Treatment options vary depending on how frequently a person has esophageal spasms and how severe their symptoms are.
A doctor may recommend several different approaches for treating esophageal spasms, including:
- identifying and avoiding trigger foods
- making lifestyle changes
- trying natural remedies
- managing underlying medical conditions
- taking medication
We discuss these treatment options below.
Identifying and avoid trigger foods
Some people with esophageal spasms can identify the foods and drinks that trigger their symptoms. Once they know which foods cause spasms, they can avoid them in the future.
Keeping a food diary can be helpful to learn which foods trigger esophageal spasms. People should record the following information in their food diary:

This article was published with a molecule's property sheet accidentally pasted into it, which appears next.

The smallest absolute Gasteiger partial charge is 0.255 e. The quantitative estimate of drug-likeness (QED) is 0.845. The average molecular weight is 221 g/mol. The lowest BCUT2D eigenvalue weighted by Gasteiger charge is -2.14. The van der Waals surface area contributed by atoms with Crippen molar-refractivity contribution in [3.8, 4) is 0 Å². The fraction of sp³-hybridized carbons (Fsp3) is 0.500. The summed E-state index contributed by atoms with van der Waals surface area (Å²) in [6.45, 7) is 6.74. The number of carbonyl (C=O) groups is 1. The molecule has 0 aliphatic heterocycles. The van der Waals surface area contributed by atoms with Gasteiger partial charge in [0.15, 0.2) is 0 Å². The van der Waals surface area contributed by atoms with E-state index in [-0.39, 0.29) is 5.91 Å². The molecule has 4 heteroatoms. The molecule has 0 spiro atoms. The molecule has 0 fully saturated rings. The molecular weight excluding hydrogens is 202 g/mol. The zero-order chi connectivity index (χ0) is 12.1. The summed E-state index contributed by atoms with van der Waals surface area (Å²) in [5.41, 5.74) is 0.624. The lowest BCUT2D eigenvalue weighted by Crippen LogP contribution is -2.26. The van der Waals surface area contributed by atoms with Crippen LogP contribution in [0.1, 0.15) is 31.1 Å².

- the type of food or drink
- whether it was hot or cold
- the amount of food eaten in a meal
- any adverse reactions, such as food allergies
Common food and drink that triggers esophageal spasms include:
- red wine
- spicy food
- food that is very hot or cold
A doctor may recommend certain lifestyle changes for people with esophageal spasms, including:
- losing weight if a person is overweight or obese
- avoiding constrictive clothing
- eating smaller meals more frequently
- not eating too close to bedtime or before laying down
- quitting smoking
- avoiding alcohol, especially red wine
Some research suggests that using peppermint products may help reduce esophageal spasms.